Wednesday, July 25, 2012

Estimating Costs and Allocating Resources

There is a certain amount of anxiety on projects (more on larger projects) to be “within budget”, depending on the commitment levels and where you are in the scope definition and price assessment process. The repercussions of being "off", or "over-budget" can range from mildly unpleasant to severe; hence, the anxiety. Estimating costs and allocating resources is a skill that project professionals diligently strive to hone because it is the back bone of a successful project run. Others, like me, that are relatively inexperienced with this skill rely on experience or mentors to share their knowledge. I found some resources that provide perspective and tips on how to professionally and successfully estimate project costs and resources.

It is useful to think of “budget” as what you have to spend, and an “Estimate" as what the specific scope of work should cost. It has been my experience that these terms are used interchangeably, but the distinction is an important one. Before you can provide any reasonable estimate, you must clarify the scope first (Stener, 2010). Common sense right? Maybe, but budget-and-scope or estimate-and-scope mismatches happen all the time. I would expect that more change orders, disputes and claims on projects come from "missed scope", or "misunderstanding of what was included", than any other recurring project problem (Stener, 2010).

Big Dog, Little Dog: Performance Juxtaposition: Don Clark

I found Don Clark’s blog early in my Instructional Design program and have been following the feed for some time now. I relate to his writing style because it is straightforward and he tells me clearly what I need to know. (The “skinny”) He provides a detailed write up about estimating costs that can provide the instructional designer with several “at a glance” estimates for individual instructional design tasks. These figures are useful for putting together some preliminary estimates.

SEER software by Galorath

My instructional design background is rooted in Information technology, and I naturally gravitate to software that can help with difficult tasks. SEER is a project management software tool that is a little different than many that are on the market today. Rather than allowing you to simply document and chart your project, it can help you with project cost, effort and duration estimates. There is a great deal of information on this site, including white papers and case studies. It appears that you have to go through a sales representative to get a pricing schedule. I would love to know if anyone has experience with this tool.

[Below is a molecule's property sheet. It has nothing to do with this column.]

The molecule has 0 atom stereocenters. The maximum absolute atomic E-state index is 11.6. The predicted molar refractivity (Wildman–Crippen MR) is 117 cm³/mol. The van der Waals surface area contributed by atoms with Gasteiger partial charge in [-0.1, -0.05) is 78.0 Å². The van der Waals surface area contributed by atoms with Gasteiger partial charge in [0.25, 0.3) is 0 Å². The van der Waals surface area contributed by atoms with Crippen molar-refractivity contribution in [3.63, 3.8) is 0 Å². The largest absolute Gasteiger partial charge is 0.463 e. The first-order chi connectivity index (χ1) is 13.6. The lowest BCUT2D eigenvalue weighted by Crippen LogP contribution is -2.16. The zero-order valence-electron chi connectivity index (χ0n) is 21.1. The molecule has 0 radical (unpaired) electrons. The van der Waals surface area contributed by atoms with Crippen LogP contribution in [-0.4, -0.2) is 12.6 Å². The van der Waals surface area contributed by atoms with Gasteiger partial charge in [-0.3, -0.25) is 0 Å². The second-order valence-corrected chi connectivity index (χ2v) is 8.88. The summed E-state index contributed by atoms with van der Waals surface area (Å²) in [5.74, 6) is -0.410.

Articulate Message Board

Lastly, I found a general discussion on the Articulate forum about the time it takes to create a course. Granted, this is referencing Articulate as the tool of choice but still contains some useful input from many different professionals. It is a virtual melting pot of “experience speak”. 

My web research kept turning up references to an article that Dr. Karl Kapp and Robyn Defelice wrote for the American Society of Training and Development (ASTD) , but all of the links noted are pointing to an invalid location. Apparently the article was revised and moved. If anyone has the new link, do let me know because it clearly contained some invaluable information regarding estimating the cost of one hour of training development.


Stener. (2010, June 18). [Web log message].  Retrieved from


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  2. Julie,

    That is too funny I have been keeping an eye on Don Clark's blog as well. I love all the different templates provided to help get us started. That’s where I really need the help. Once I have a starting point I'm quick to change things to fit what I need, but looking at a blank page is so depressing for me. Good to know you see the value in this blog as well.